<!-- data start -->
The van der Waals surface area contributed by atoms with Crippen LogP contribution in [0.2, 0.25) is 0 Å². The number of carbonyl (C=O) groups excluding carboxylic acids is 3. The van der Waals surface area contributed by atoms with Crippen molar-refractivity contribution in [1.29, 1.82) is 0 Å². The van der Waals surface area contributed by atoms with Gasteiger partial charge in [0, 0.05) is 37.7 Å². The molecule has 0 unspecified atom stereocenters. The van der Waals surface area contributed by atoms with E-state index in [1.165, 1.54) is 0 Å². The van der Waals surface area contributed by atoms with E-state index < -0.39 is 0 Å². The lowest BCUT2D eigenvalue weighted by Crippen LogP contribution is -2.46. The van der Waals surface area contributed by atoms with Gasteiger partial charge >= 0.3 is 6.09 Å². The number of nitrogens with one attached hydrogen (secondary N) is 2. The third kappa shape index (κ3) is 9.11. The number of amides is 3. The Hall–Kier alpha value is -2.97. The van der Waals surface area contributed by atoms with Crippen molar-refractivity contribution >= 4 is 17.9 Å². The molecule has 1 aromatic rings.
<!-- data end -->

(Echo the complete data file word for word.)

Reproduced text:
The van der Waals surface area contributed by atoms with Crippen LogP contribution in [0.2, 0.25) is 0 Å². The number of carbonyl (C=O) groups excluding carboxylic acids is 3. The van der Waals surface area contributed by atoms with Crippen molar-refractivity contribution in [1.29, 1.82) is 0 Å². The van der Waals surface area contributed by atoms with Gasteiger partial charge in [0, 0.05) is 37.7 Å². The molecule has 0 unspecified atom stereocenters. The van der Waals surface area contributed by atoms with E-state index in [1.165, 1.54) is 0 Å². The van der Waals surface area contributed by atoms with E-state index < -0.39 is 0 Å². The lowest BCUT2D eigenvalue weighted by Crippen LogP contribution is -2.46. The van der Waals surface area contributed by atoms with Gasteiger partial charge >= 0.3 is 6.09 Å². The number of nitrogens with one attached hydrogen (secondary N) is 2. The third kappa shape index (κ3) is 9.11. The number of amides is 3. The Hall–Kier alpha value is -2.97. The van der Waals surface area contributed by atoms with Crippen molar-refractivity contribution >= 4 is 17.9 Å². The molecule has 1 aromatic rings.